Every year before the biggest consumer holidays: Black Friday, Cyber Monday and Christmas, technology blogs rush to create lists with the hottest gadgets and the best deals to watch for. The end of 2016 was no exception, only this year, everything on those lists seemed to have “Smart” attached to it – thermostats, vacuum cleaners, security cameras, voice control virtual assistants, lights, doorbells, TVs – all “Smart”.

This is just the tip of the iceberg, as the market for smart home devices is estimated to be $83 billion by the end of this year, rising to $195 billion by 2021. Gartner predicts the average family house will contain more than 500 smart devices by 2022. I think it’s safe to say that the smart home devices are here to stay.

While the advantages of having a connected home are clear: Starting your vacuum from miles away or automatically turning on your lights when you arrive home, many people are not aware of security risks that come from welcoming such connected devices into our homes.

The problem is that many of these devices have serious security flaws. A simple Google search on “IoT hack” or “smart device hacks” reveals an unbelievable amount of vulnerable devices and ways to hack them. Problems range from having no traffic encryption, to hidden back doors into the firmware, to “super secure” default username/password combinations such as admin/admin. All these security flaws make it easy for hackers to take control of these devices.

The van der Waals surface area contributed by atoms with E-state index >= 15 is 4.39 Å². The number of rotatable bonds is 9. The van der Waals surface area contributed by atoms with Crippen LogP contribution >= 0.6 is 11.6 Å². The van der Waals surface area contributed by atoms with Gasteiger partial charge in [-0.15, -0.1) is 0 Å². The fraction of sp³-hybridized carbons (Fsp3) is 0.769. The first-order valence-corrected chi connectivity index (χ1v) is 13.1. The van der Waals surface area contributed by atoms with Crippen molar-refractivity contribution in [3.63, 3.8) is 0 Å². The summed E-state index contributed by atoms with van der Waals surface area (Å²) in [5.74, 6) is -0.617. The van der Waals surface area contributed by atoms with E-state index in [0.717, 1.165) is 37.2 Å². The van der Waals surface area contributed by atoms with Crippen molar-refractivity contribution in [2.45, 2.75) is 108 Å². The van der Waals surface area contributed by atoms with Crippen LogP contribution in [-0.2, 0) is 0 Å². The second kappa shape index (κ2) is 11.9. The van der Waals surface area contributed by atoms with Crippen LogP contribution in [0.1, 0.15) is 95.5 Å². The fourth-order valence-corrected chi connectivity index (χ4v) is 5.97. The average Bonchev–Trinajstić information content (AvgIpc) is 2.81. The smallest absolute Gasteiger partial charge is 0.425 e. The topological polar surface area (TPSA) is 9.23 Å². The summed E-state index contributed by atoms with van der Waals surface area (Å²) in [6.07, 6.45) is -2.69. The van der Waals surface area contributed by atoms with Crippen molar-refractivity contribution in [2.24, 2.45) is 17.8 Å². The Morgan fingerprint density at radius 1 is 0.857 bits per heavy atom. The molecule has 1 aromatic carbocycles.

This could translate into more than just someone turning your lights on in the middle of the night. By compromising one device, hackers could get access to your entire network, and by snooping on your internet activity they could get access to personal info such as your bank account, social media profile, emails, or personal photos. Needless to say that that would be a bit more than a mild inconvenience.

So how can you protect your network?

Meet ALLY, a smart and secure router ready for the growing security needs of the connected home. ALLY is developed by Amped Wireless and secured by AVG.

We believe the best way to protect your family and your smart devices is by securing your connected home right at the internet access point, the router. This is why we worked together with Amped Wireless, the leading manufacturer of high power, long range wireless solutions, to provide a router that is both capable of delivering Wi-Fi in every corner of your home and offering great security for all your IoT devices.

Thanks to AVG’s security solution, ALLY can stop threats in their tracks blocking malware links before they even load on your devices.

Having AVG security embedded on the router, you are adding an extra layer of security for all your connected devices. This is especially important for those vulnerable devices which cannot be protected by an antivirus such as webcams, thermostats, lights, doorbells, …

And there’s even more. Ally also comes with an easy-to-use smartphone app that lets you access useful parental control features such as content blocking, app blocking, scheduled internet curfews, and pausing the internet during family dinners.